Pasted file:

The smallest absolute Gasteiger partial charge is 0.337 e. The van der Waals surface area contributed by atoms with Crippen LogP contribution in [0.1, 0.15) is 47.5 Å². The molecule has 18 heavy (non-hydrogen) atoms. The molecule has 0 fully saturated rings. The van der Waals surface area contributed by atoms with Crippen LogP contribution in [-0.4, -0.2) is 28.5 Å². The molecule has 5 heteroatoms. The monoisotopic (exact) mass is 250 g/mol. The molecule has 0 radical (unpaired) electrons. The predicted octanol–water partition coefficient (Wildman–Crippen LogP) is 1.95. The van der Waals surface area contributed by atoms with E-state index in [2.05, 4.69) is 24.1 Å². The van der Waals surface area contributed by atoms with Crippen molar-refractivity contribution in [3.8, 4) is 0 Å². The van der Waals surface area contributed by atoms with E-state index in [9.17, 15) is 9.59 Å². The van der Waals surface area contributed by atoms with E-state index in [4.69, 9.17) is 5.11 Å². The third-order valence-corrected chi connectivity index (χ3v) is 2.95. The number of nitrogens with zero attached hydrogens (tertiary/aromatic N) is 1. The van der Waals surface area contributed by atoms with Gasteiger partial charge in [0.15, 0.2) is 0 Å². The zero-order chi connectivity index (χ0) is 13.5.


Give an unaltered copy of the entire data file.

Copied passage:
The smallest absolute Gasteiger partial charge is 0.337 e. The van der Waals surface area contributed by atoms with Crippen LogP contribution in [0.1, 0.15) is 47.5 Å². The molecule has 18 heavy (non-hydrogen) atoms. The molecule has 0 fully saturated rings. The van der Waals surface area contributed by atoms with Crippen LogP contribution in [-0.4, -0.2) is 28.5 Å². The molecule has 5 heteroatoms. The monoisotopic (exact) mass is 250 g/mol. The molecule has 0 radical (unpaired) electrons. The predicted octanol–water partition coefficient (Wildman–Crippen LogP) is 1.95. The van der Waals surface area contributed by atoms with E-state index in [2.05, 4.69) is 24.1 Å². The van der Waals surface area contributed by atoms with Crippen molar-refractivity contribution in [3.8, 4) is 0 Å². The van der Waals surface area contributed by atoms with E-state index in [9.17, 15) is 9.59 Å². The van der Waals surface area contributed by atoms with E-state index in [4.69, 9.17) is 5.11 Å². The third-order valence-corrected chi connectivity index (χ3v) is 2.95. The number of nitrogens with zero attached hydrogens (tertiary/aromatic N) is 1. The van der Waals surface area contributed by atoms with Gasteiger partial charge in [0.15, 0.2) is 0 Å². The zero-order chi connectivity index (χ0) is 13.5.